It’s the final day of the Miami Boat Show. Yachting Magazine of Asia has just finished a sea trail of the Heritage 12YT, under oar and sail. Watching the editor have fun for more than an hour in the Heritage has me more in the mood to row than to head back to the show, so I unload a Heritage 15, outfit her with airbags, life jacket, water, and a cell phone, and head into Biscayne Bay. The breeze is a stiff 15, maybe more, and in my face as I head south towards the first bridge. But the tide is with me, and the shoreline chugs by with relative ease. The power of sliding seat never ceases to amaze me, with 20 foot of total oar length, and 5+ foot range of motion, rowing is like a diesel locomotive, powerful even at half effort. It can be squandered on a poorly shaped hull, too wide or too heavy or too flat. But when applied to a hull designed for it, sliding seat is pure inspiration.
I’m not sure how far I’ll go, but with each island I pass, the next seems even more interesting, with its movie star mansions and mega-yacht marinas. Ahead is an anchorage filled with live-aboards. Maneuvering through them, many captains watch the Heritage with curiosity, and perhaps some envy, for many of them have rowing tenders tied along side. The Heritage races past with an ease a fixed seat hull can’t dream of, and in today’s conditions I doubt these full-timers have any interest in battling the strong winds and 2 foot seas in their usual tenders. Most fixed seat dinghy’s do well at carrying lots of people a short distance. The Heritage was built for the joy and pleasure of rowing, not from ship to shore, but from here to beyond what you can see, to discover, to explore. And that’s what I’m up to today.

The next mile is open rough bay, straight into the wind. But the day is young and the trip back, down sea, will be like a jet airplane ride. I pass a sunken sailboat, probably one of many casualties from this year’s 4 hurricanes that hit Florida.

The Heritage is pounding into the 2 footers like a youngster jumping from rock to rock. I’m bone dry so far, and enjoy ?catching air? as nearly half the boat clears water between waves. Ahead is the Miami Inlet, Government Cut, and it’s angry. But the sun is bright and I’m up for the ride.

At the turn into the inlet, the confused seas are 2 to 3, a mix of wind waves, sea swell, and yacht waves. This is home for 200-foot private yachts, and several are coming and going in this busy inlet. I stay near the seawall for safety, even though the wall is causing a tremendous back swell that sometimes picks the Heritage up and set her back down a couple feet to the side of where I just was. It feels incredibly stable. The boat is actually creaking, like a wooden vessel might, because the waves are twisting the hull one direction in the front and another in the back. I’m glad this is the Classic, a double-hulled design much stiffer than a single skin boat.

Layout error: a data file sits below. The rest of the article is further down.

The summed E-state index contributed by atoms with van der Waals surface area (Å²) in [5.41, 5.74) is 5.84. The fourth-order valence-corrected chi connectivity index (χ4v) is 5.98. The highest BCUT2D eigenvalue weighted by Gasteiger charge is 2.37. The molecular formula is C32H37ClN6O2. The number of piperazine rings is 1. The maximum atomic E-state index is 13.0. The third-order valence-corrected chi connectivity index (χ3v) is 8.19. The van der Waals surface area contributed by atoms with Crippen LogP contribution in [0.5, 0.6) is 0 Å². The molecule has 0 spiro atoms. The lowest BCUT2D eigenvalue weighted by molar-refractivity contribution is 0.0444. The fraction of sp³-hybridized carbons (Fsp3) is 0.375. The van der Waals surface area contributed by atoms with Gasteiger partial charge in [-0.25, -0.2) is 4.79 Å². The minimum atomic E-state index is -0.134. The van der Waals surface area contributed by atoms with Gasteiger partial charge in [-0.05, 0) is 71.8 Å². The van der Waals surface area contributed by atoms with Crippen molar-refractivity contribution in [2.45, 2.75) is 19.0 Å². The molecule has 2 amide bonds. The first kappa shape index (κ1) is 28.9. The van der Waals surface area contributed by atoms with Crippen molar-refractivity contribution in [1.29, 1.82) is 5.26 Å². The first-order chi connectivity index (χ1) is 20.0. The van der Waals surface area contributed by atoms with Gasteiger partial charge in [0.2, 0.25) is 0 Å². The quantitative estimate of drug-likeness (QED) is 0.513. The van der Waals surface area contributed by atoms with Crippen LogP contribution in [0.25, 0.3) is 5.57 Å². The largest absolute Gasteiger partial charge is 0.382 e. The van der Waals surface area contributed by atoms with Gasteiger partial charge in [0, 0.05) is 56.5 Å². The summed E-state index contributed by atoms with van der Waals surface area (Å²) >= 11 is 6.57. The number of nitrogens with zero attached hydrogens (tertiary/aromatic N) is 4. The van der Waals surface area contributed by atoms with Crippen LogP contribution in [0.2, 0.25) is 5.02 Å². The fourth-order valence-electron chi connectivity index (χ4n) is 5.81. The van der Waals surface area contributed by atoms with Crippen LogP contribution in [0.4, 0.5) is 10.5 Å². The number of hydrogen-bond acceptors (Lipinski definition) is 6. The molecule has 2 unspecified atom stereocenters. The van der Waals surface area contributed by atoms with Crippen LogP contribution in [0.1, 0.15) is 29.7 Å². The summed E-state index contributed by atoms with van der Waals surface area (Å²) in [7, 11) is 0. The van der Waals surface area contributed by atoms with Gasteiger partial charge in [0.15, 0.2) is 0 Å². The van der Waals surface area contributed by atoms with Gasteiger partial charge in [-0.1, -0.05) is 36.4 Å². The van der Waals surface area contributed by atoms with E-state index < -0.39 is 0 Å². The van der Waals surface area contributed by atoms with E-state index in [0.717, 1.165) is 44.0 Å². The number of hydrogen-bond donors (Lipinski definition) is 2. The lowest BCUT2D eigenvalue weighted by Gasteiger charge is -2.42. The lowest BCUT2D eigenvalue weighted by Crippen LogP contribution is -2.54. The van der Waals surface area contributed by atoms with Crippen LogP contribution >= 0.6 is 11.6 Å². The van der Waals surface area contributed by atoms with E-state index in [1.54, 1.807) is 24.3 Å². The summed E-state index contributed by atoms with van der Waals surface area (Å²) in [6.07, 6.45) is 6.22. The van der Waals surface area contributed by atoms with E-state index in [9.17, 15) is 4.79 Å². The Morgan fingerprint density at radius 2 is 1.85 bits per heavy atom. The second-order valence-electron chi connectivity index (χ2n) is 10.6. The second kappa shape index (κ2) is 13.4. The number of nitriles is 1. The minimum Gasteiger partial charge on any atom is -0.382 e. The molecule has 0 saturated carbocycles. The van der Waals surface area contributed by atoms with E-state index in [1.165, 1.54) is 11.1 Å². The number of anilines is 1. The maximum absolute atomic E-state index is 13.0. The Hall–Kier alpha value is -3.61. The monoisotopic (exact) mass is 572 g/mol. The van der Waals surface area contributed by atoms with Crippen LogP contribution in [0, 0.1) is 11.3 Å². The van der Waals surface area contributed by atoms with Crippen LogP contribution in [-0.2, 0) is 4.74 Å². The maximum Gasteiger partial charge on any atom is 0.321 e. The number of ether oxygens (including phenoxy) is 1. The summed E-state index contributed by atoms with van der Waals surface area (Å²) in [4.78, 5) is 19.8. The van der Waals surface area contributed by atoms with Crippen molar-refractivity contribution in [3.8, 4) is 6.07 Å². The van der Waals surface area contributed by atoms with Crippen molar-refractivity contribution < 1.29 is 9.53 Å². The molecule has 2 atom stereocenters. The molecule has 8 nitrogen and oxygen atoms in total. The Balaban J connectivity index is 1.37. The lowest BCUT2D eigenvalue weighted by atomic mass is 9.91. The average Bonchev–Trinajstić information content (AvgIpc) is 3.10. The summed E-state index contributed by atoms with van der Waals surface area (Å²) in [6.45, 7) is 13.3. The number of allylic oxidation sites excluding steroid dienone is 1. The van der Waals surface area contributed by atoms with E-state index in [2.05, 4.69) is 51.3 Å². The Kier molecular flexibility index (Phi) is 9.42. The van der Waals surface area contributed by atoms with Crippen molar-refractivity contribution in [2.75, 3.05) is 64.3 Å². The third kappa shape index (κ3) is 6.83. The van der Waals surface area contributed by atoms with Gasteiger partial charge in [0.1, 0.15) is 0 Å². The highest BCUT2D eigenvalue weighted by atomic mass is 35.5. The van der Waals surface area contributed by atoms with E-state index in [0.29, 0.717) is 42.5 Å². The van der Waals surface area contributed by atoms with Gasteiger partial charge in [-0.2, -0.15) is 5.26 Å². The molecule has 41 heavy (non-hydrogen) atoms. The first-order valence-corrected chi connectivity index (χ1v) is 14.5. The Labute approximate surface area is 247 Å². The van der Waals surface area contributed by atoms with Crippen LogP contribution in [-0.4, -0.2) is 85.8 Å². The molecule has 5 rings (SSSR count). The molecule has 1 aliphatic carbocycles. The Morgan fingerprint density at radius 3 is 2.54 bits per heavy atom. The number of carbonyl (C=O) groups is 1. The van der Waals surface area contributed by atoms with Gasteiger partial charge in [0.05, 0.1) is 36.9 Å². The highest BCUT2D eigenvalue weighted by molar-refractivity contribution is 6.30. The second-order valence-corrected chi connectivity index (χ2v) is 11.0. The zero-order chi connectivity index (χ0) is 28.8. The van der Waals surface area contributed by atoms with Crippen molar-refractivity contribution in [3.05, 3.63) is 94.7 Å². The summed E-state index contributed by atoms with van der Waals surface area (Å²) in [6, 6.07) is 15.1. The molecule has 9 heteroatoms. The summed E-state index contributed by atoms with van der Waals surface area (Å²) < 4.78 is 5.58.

There is about a mile of inlet still ahead. The sea swell is on the bow now. There is a boardwalk along the jetty packed with joggers, fisherman, kids and sightseers. Some watch with curiosity, a few with concern, but it’s the look on the yacht captains’ faces that I really notice. Perhaps it’s my imagination, but some of them look as though I’m intruding into a territory that, to them, size matters. So does horse power. Tonnage.

Probably is my imagination, but it makes me pull harder with more joy, so imagine away. My brother Steve christened my office with a plaque that proclaims daydreaming to be a natural right to oarsmen, a childhood pleasure rekindled by the simple joy of pulling on oars for a while?

Near the mouth of the inlet the waves have built to about 4 feet, made steep and close by the outgoing tide. This is the worse combination; a stiff breeze and ocean swell colliding with an out going tide. For a few moments I contemplate plan B: if I have to I could swim to the jetty, time the swells and ? Across the way against the south jetty a sport fish hooks a spinner shark, not very big but what acrobatics! Adrenaline has completely replaced fear, but not respect. This is the biggest stuff I’ve encountered, and truthfully I don’t know where the edge is for this little workboat. Still not a drop of wave or spray has come aboard. A couple times I stop rowing all together, to see how the boat will behave. It is so buoyant, like a bobber. Letting go of the oars, I set down in the bottom and test the ride. Good time for some water. Satisfied the hull is dry and safe, even without oars, its time to round the jetty point.

Making the turn to where the waves were abeam was not bad, but I wouldn’t want to be without oars just here. Just past the point I get my first few pulls down sea. The waves pass under me with ease, no broaching sensation at all. As I build confidence in pulling hard to surf down sea, a Cuda suddenly is on my tail, a good 3 footer, racing to see what I’m about. Where’s a fishing pole when you need one? Actually, I’ve still got plenty on my plate just race-surfing the 4 footers back toward the beach. The three-quarter mile is made a quarter mile much too fast, so thinking of the up sea work ahead, it’s time to come about.

Back at the mouth of the inlet, both the sea and I have built some confidence. A few faces were 5 foot, and I pulled hard to get as mush surf as I could. Thank you, Abba Father. Thank you for keeping me safe. Thank you for this incredible experience, where I have been taught a great deal about the boats we make and sell, so that we can inform others honestly and first hand.

The 5 or 6-mile trip back was a blur. I had brought a camera, but forgot about it in just living the moment. My mind was still filled with the thrill of the sea, and now heading downwind, it was like I had a motor. The journey was over sooner than expected, but the memory is one that may last long time to come.

by B. Larson